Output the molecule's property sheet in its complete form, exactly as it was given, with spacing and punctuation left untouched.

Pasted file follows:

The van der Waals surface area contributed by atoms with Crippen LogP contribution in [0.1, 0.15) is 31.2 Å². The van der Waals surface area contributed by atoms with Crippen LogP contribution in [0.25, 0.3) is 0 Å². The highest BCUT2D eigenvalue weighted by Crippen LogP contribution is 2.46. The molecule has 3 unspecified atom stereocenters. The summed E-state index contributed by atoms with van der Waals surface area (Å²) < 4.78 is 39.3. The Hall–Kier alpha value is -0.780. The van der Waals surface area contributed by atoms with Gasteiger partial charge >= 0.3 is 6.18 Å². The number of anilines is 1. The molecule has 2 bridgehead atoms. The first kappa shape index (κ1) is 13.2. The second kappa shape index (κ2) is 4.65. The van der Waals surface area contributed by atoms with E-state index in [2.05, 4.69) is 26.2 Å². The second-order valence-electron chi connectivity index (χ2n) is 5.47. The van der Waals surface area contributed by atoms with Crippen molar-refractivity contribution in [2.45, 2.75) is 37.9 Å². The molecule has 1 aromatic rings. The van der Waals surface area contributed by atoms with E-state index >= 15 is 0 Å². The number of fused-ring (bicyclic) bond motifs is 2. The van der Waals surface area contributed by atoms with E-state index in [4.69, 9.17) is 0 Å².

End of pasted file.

The van der Waals surface area contributed by atoms with Crippen LogP contribution in [0.1, 0.15) is 31.2 Å². The van der Waals surface area contributed by atoms with Crippen LogP contribution in [0.25, 0.3) is 0 Å². The highest BCUT2D eigenvalue weighted by Crippen LogP contribution is 2.46. The molecule has 3 unspecified atom stereocenters. The summed E-state index contributed by atoms with van der Waals surface area (Å²) < 4.78 is 39.3. The Hall–Kier alpha value is -0.780. The van der Waals surface area contributed by atoms with Gasteiger partial charge >= 0.3 is 6.18 Å². The number of anilines is 1. The molecule has 2 bridgehead atoms. The first kappa shape index (κ1) is 13.2. The second kappa shape index (κ2) is 4.65. The van der Waals surface area contributed by atoms with E-state index in [2.05, 4.69) is 26.2 Å². The second-order valence-electron chi connectivity index (χ2n) is 5.47. The van der Waals surface area contributed by atoms with Crippen molar-refractivity contribution in [2.45, 2.75) is 37.9 Å². The molecule has 1 aromatic rings. The van der Waals surface area contributed by atoms with E-state index >= 15 is 0 Å². The number of fused-ring (bicyclic) bond motifs is 2. The van der Waals surface area contributed by atoms with E-state index in [4.69, 9.17) is 0 Å².